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The Upside of a Down Comforter
What is Down?
Down is a cluster of thousands of fibers growing underneath the breast feathers of duck or geese. Down is nature's way of providing warmth and insulation to these waterfowl, by trapping warm air next to the bird's skin.
Siberian and Hungarian geese tend to produce stronger clusters of down due to the colder climatic conditions of these countries. Unlike feathers, down does not have quills which enables down to fluff out or "loft" in any direction. When down lofts it traps air and provides insulation and warmth.
Larger, more mature birds generally produce better quality down. Down from immature birds tend to have poor lofting ability and due to the fragile nature of the fibres of immature birds the down tends to collapse in a relatively short time.
A comforter made with a mature down will be warmer, lighter and puffier and be more durable than one filed with immature down. Down from a mature duck is better than down from an immature goose but when age and maturity are equal, goose down is better than duck down.
What is Loft?
Each ounce of high quality down has about 2 million fluffy filaments that interlock and overlap to form a protective layer of still air that keeps warmth in and cold out. It is these tiny pockets of air trapped by the down fibres that actually do the insulating.
The more mature the down, the greater number of air pockets there are for more efficient insulating. Loft is directly related to insulating power. Because of its resilience, you can scrunch down up or flatten it out, and all it takes is a good shake for it to fluff up and bounce back.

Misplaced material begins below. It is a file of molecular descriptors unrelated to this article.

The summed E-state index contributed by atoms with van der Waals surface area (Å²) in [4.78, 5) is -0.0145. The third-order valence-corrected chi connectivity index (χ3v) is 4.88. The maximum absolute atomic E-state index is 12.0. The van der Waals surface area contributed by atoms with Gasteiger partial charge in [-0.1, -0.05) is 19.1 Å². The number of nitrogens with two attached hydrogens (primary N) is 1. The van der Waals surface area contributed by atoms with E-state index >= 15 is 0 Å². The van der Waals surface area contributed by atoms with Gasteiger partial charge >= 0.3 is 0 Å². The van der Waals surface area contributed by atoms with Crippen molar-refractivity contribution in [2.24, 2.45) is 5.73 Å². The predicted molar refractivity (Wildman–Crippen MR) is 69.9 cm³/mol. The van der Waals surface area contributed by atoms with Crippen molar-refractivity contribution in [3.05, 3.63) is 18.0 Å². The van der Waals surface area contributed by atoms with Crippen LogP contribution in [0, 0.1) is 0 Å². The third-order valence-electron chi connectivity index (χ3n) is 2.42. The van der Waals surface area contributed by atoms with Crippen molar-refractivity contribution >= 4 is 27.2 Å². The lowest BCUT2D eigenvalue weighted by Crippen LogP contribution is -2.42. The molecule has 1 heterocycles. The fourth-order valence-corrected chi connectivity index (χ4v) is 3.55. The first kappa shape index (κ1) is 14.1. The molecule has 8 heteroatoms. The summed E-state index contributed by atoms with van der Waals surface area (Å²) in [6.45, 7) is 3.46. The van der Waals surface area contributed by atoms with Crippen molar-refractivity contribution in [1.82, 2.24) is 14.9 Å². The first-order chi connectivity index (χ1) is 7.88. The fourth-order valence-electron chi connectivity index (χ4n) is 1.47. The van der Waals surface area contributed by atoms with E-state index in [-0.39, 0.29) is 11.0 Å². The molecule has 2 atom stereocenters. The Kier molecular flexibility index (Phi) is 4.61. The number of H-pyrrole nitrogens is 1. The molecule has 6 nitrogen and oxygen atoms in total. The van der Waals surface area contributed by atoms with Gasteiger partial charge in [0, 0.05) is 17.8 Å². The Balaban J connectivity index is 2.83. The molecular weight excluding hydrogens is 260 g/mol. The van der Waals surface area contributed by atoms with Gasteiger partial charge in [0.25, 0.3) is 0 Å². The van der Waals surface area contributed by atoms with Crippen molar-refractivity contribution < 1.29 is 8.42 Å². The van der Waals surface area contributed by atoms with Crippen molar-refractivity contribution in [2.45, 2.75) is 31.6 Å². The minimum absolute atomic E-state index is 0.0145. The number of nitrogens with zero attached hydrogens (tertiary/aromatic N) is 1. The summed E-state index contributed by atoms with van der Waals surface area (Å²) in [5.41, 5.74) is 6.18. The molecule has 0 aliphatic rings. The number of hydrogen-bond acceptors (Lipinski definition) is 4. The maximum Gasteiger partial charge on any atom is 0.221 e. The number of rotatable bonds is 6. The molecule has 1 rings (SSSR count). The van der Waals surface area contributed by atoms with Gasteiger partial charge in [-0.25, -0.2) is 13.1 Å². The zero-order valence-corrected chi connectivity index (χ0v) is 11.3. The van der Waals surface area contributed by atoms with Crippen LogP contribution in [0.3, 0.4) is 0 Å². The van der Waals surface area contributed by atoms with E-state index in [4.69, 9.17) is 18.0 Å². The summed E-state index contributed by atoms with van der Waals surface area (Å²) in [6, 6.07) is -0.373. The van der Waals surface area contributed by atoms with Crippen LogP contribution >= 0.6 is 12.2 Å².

Down clusters allow our natural body heat to keep us warm while allowing moisture to escape (known as wicking) therefore providing a level of comfort that is unsurpassed.
What to Consider When Purchasing a Down Comforter
Down insulation is rated by fill power, measured as the number of cubic inches displaced by a given ounce of down (in3/oz). Higher fill-power downs will thus insulate better than lower fill-power downs of the same weight.
Fill Power is one of the main quality determinants of down. Higher fill power means your down comforter will have better insulating qualities, be lighter and fluffier. Higher fill power goose down comforters generally last much longer and are a far better investment in the long term.
A good fill power range for a goose down comforter is 550 to 600 cubic inches. Fill power of 650 and higher is considered excellent and over 800 classified as superb quality. The higher the fill power, the better the down will insulate, last longer and be fluffier.
Down Comforters are available in different weights, namely Summer Weight, Winter Weight and All Year Weight. The most economical choice would be a comforter that is suitable for all year round use as this would eliminate the necessity of alternative comforters or other bedding in the different seasons.
The quality of the materials that surround the feathers and the fabrications can help determine how well the down performs. Thread count is the number of threads that are contained in one square inch of fabric used for the covering in which the down is enclosed. Lighter and softer fabric will have a higher thread count.